“The more any quantitative social indicator (or even some qualitative indicator) is used for social decision-making, the more subject it will be to corruption pressures and the more apt it will be to distort and corrupt the social processes it is intended to monitor.”
So said Donald Campbell. And so sez the rocket corps (boldface mine):
Top military officials were quick to voice outrage over revelations last week that 34 officers responsible for launching the nation’s nuclear missiles cheated on monthly proficiency tests, but few expressed surprise.
Cheating has been a fact of life among America’s nuclear launch officers for decades, crew members and instructors said….
Former missileers say the cheating is also driven by what they say are onerous consequences for failing the tests, including additional time on “alert” in the isolated, cramped underground capsules from which the missiles are launched. In the language of diplomacy, they say there are few carrots for rewards and far more sticks for retribution.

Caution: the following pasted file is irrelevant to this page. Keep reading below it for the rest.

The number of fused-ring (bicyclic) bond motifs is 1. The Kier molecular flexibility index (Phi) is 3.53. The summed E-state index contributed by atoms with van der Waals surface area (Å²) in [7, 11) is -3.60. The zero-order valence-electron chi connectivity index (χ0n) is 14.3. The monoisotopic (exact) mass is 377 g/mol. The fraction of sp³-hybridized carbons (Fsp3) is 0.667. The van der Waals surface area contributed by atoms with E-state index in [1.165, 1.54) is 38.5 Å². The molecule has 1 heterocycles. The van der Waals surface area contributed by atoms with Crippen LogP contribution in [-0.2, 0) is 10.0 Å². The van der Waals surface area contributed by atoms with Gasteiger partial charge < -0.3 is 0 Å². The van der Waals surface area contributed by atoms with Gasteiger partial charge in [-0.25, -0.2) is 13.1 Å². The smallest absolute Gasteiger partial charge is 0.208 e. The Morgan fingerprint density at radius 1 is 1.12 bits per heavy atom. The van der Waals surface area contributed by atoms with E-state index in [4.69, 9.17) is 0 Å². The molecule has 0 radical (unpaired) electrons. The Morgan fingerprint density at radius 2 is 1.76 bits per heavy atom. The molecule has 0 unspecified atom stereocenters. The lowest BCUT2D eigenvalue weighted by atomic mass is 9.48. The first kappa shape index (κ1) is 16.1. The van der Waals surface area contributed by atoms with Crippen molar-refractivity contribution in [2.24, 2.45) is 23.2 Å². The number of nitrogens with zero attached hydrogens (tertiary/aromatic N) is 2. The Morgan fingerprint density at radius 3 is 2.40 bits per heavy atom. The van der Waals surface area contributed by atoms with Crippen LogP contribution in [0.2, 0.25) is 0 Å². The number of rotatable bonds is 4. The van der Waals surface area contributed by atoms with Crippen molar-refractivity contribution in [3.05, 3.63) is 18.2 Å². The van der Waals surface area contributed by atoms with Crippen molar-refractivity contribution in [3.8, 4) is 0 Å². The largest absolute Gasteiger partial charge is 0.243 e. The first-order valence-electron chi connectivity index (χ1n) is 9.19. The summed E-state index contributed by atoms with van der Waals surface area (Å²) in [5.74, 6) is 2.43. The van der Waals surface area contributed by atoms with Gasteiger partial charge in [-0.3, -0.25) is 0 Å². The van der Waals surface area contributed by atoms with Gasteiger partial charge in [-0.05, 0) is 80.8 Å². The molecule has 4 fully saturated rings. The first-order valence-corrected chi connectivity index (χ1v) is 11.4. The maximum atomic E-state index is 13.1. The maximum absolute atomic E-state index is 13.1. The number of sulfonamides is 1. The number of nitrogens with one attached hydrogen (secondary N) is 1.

“The sticks are so severe, the punishment for imperfection so great, that it encourages crew members to work together to ensure no one fails,” said Bruce Blair, a former missile launch officer and a co-founder of Global Zero, which advocates the elimination of nuclear weapons. Mr. Blair said he cheated on his proficiency tests, as did his fellow crew members….
“The penalty is so severe that everyone is freaked out,” he said, speaking on the condition of anonymity to avoid repercussions. “It makes your life so much worse when you miss a question, and there are no real consequences to not knowing the answers, so people help each other out.”
Current and former missileers described a surreal circular dance in which crew members routinely cheated on the tests, got promoted to higher rank and then officially announced their zero tolerance of cheating, all while looking the other way.
(“Circular dance”? I believe that’s a euphemism for circle jerk, but I could be wrong).
As the article notes, at one time, these officers were considered the elite. Thus, I’m certain this has no implications for testing-based evaluation of teachers.